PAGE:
Wednesday, February 17, 2016

How to Actually Get a Good Workout on the Elliptical Machine

To reap maximum benefits, put away distractions and pick up interval training.

Doing the same workout day after day may be effective at first, but it will eventually lead to a fitness plateau.
Out of all the cardio machines, the elliptical probably gets the most side-eye. People tend to think it's boring and ineffective (research even says so!), and the go-to source for an easy, mindless workout, if even that. But it turns out there are plenty of science-backed benefits to the elliptical, like raising your heart rate even more than the treadmill and improving fitness just as efficiently as the treadmill or Stairmaster.

What's more, there's actually a right and wrong way to use it. With the correct form and plan of attack, you can get a truly killer workout on the machine. To find out how to make the most of every stride, we asked top fitness experts for their best advice, plus an effective 20-minute workout.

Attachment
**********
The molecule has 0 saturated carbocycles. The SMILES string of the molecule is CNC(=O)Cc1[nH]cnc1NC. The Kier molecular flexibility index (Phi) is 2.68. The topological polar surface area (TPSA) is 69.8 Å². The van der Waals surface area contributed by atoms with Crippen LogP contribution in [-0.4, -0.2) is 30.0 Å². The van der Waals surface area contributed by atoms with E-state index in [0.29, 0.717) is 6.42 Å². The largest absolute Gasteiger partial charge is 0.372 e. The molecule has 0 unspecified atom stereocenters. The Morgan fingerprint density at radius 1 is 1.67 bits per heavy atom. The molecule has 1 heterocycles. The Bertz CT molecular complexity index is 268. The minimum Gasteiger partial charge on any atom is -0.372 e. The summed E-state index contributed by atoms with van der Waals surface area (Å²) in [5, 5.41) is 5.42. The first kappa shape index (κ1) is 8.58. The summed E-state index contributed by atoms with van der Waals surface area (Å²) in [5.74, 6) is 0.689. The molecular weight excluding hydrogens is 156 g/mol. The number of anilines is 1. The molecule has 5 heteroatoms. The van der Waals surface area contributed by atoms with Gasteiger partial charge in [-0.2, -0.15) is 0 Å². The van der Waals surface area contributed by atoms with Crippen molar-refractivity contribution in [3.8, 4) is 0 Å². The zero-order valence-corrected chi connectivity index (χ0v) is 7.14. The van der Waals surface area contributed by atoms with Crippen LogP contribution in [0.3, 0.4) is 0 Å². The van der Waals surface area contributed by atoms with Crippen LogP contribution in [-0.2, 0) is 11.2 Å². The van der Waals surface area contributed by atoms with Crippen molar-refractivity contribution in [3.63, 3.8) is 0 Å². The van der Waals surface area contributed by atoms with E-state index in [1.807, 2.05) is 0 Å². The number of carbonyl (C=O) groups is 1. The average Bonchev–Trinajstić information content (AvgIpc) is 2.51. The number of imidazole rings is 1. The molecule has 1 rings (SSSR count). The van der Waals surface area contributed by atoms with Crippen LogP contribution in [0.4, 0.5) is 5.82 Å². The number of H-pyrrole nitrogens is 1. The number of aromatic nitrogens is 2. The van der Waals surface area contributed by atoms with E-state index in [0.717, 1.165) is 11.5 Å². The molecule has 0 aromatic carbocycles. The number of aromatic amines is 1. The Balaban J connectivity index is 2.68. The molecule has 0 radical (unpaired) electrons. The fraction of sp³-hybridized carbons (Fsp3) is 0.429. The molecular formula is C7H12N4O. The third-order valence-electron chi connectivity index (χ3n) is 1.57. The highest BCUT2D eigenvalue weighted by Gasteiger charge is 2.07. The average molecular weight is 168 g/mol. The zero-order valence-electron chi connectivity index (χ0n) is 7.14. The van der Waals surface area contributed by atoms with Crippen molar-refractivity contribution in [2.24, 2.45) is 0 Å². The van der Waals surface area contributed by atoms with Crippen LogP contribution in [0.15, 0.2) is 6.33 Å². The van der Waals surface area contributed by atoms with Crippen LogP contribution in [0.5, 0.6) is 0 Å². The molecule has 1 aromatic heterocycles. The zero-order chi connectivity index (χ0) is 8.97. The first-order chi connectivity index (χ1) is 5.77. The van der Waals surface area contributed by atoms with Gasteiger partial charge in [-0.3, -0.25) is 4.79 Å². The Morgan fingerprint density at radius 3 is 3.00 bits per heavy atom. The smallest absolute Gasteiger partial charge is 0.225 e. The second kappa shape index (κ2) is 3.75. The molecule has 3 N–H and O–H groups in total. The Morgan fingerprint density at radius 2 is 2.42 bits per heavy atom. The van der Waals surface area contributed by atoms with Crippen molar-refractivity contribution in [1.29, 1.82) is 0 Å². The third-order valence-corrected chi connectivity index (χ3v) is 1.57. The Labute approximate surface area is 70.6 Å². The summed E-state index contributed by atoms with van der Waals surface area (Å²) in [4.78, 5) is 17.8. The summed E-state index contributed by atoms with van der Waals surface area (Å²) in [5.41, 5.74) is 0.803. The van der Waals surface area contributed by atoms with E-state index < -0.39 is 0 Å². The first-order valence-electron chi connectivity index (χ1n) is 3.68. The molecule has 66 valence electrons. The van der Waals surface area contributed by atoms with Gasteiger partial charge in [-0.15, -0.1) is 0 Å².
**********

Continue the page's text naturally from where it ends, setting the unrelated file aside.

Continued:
Do: Make a plan before hitting “start.”

Before even stepping foot on the machine, set an intention for the workout. “Ask yourself what you want to achieve that day,” says Leanne Weiner, a personal trainer and corrective exercise specialist. “Then monitor your perceived level of exertion — where zero is like going for a leisurely stroll and at 10 you’re completely out of breath — throughout the workout to make sure you’re not just dialing

4 Healthy Ways to Make Sex Feel Better Tonight

By Amy Levine, MA, CSE, Special to Health

Three simple letters that elicit myriad thoughts and feelings. Sex has the potential to involve all of the senses, turn us on, happen solo or with a partner, allow us the opportunity to give and to receive, and be incredibly pleasurable. But for many people, sex isn’t the connected and fulfilling experience we know is possible. Sometimes pain or discomfort is to blame. Other times it’s sabotaged by common issues like body-bashing thoughts, anxiety, or stress. Often with subtle adjustments, sex can feel and be a lot better.